U.S. – International Criminal Court [Visa Restrictions]

U.S. – International Criminal Court

Remarks to the Press [referencing the International Criminal Court]
Michael R. Pompeo, Secretary of State
Press Briefing Room, Washington, DC
March 15, 2019
[Excerpt]
… Since 1998, the United States has declined to join the ICC because of its broad, unaccountable prosecutorial powers and the threat it poses to American national sovereignty. We are determined to protect the American and allied military and civilian personnel from living in fear of unjust prosecution for actions taken to defend our great nation. We feared that the court could eventually pursue politically motivated prosecutions of Americans, and our fears were warranted.

November of 2017, the ICC prosecutor requested approval to initiate investigation into, quote, “the situation in Afghanistan,” end of quote. That could illegitimately target American personnel for prosecutions and sentencing. In September of 2018, the Trump administration warned the ICC that if it tried to pursue an investigation of Americans there would be consequences. I understand that the prosecutor’s request for an investigation remains pending.

Thus today, persistent to existing legal authority to post visa restrictions on any alien, quote, “whose entry or proposed activities in the United States would have potentially serious adverse foreign policy consequences,” end of quote, I’m announcing a policy of U.S. visa restrictions on those individuals directly responsible for any ICC investigation of U.S. personnel. This includes persons who take or have taken action to request or further such an investigation. These visa restrictions may also be used to deter ICC efforts to pursue allied personnel, including Israelis, without allies’ consent. Implementation of this policy has already begun. Under U.S. law, individual visa records are confidential, so I will not provide details as to who has been affected and who will be affected.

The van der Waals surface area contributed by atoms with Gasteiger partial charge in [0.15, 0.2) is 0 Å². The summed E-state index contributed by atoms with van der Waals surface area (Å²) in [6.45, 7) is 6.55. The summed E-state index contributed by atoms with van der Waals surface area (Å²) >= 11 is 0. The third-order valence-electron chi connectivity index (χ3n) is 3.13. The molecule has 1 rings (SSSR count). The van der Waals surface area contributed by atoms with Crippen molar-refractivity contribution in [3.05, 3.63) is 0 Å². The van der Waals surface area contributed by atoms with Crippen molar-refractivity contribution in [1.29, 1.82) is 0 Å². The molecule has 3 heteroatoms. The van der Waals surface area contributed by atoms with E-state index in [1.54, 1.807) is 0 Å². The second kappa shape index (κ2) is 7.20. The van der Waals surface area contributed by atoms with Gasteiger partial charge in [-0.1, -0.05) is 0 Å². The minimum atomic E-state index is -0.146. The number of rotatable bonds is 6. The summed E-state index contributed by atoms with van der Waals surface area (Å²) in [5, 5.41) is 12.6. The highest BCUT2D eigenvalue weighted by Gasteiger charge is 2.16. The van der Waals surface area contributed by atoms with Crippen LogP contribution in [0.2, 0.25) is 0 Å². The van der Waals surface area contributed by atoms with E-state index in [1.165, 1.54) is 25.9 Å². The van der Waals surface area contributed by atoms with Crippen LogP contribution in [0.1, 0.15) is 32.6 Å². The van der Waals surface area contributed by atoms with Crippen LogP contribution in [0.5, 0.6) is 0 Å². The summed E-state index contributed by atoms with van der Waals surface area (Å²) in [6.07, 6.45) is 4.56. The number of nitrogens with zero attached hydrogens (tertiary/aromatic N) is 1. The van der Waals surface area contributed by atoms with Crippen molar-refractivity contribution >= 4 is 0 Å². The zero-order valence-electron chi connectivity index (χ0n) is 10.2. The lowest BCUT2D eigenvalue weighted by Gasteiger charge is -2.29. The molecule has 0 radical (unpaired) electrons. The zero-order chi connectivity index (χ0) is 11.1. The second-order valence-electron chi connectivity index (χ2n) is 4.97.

But you should know if you’re responsible for the proposed ICC investigation of U.S. personnel in connection with the situation in Afghanistan, you should not assume that you will still have or will get a visa, or that you will be permitted to enter the United States. The United States will implement these measures consistent with applicable law, including our obligations under the United Nations Headquarters Agreement. These visa restrictions will not be the end of our efforts. We are prepared to take additional steps, including economic sanctions if the ICC does not change its course…

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Statement by the President of the Assembly, O-Gon Kwon, reiterating strong support for the ICC
Press Release : 15 March 2019
In relation to the statement made today by the United States Secretary of State regarding the International Criminal Court (ICC), I would like to reiterate that the Court has the strong support of the Assembly of States Parties to the Rome Statute.

The Assembly is comprised of over 120 States Parties. At its seventeenth session in December 2018, the States Parties reconfirmed their unwavering support for the Court as an independent and impartial judicial institution, and reiterated their commitment to uphold and defend the principles and values enshrined in the Rome Statute and to preserve its integrity undeterred by any threats against the Court, its officials and those cooperating with it. This unwavering support continues today.

The Assembly also renewed its resolve to stand united against impunity. The International Criminal Court is an independent and impartial judicial institution crucial for ensuring accountability for the most serious crimes of concern to the international community.

The Court is non-political and acts strictly within the legal framework of the Rome Statute, its founding treaty. One of the cornerstones of the Rome Statute system is that it recognizes the primary jurisdiction of States to investigate and prosecute atrocity crimes. The jurisdiction of the Court is complementary to domestic jurisdictions.

The Assembly of States Parties is the management oversight and legislative body of the ICC. It is comprised of representatives of States that have ratified or acceded to the Rome Statute. President Kwon was elected President of the Assembly for a three year mandate in December 2017.